Over 100 high schoolers traveled to Hattiesburg to face off in various categories, which focused on historical topics of the student's choice.
Senior Clayton Norquist finished first in the category of individual performance, while sophomore Manuella Portilla finished second in the exhibit category.
Senior Keirra Birch and sophomore Molly Jackson also competed in categories.
CHS social studies teacher Glena Weeks instructs all of the competitors and has been their guiding mentor throughout the research and preparation phases that took a couple months.
"I'm very proud of their performance considering this is the first year we took part in the event," said Weeks. "We had two out of four students qualify for the national competition in June — that's pretty good."
As top finishers at in the Mississippi NHD contest, Norquist and Portilla are now eligible to attend the Kenneth E. Behring National History Day Contest at the University of Maryland at College Park, just outside of Washington, D.C., beginning June 9.
This is where the best NHD projects from across the United States, American Samoa, Guam, International Schools and Department of Defense Schools in Europe all meet and compete.
"I was not expecting to make it all the way to the national competition," said Norquist, who was awarded for the song he wrote and performed in perspective of a soldier stationed at Valley Forge.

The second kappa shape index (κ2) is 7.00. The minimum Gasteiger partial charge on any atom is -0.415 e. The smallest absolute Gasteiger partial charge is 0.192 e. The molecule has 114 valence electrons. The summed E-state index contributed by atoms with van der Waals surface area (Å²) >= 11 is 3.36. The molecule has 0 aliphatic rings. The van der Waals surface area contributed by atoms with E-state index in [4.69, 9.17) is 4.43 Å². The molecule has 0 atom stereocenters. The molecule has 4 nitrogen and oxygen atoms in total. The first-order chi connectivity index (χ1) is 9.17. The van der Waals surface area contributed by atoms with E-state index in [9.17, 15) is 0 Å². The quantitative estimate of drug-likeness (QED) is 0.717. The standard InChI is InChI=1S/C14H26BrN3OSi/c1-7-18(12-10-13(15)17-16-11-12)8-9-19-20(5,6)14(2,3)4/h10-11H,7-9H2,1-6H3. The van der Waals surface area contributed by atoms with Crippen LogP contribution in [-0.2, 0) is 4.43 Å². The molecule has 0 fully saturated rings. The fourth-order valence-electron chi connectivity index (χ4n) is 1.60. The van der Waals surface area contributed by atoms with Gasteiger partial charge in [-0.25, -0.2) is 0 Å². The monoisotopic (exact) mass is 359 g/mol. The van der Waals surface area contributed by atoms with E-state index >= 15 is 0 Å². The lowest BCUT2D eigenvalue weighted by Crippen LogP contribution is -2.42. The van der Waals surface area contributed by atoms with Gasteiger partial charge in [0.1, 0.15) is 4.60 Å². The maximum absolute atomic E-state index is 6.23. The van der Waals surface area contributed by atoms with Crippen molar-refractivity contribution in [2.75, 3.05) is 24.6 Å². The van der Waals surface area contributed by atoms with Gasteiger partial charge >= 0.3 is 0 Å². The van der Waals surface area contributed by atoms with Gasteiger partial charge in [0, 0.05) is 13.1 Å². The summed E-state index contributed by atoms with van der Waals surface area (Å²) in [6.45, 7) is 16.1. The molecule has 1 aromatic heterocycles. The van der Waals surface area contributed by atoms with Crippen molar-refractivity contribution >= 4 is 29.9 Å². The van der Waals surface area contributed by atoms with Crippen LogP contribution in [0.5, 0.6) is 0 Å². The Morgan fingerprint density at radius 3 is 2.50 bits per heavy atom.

"I really hope to win a scholarship — I could really use it," added Norquist.
Portilla, who created a trifold exhibit about the importance of penicillin since its discovery, was also thrilled to be moving up to the nationals.
"I'm proud to be competing against all the other states and I'm happy to see all the hard work and research paid off," said Portilla.
While both students are looking forward to heading north this spring, Weeks remains mindful of the costs associated with the national event.
She will advocate for district support for registration fees and is looking to fundraise for the approximate $700 costs for airfare, lodging and food.
"This is something I feel is very important," said Weeks. "It allows us to enrich our students in a significant subject area."
CHS principal Steven Craddock, a history teacher at the school for 18 years, is also gratified by their success.
"I knew that Cleveland High School could excel at this completion," said Craddock. "We have outstanding students and we're always trying to find opportunities for their talents to shine."
Weeks also thanked Delta State University teachers Michelle Johansen and Dr. Jerry Dallas for their support in judging the CHS projects prior to the state competition.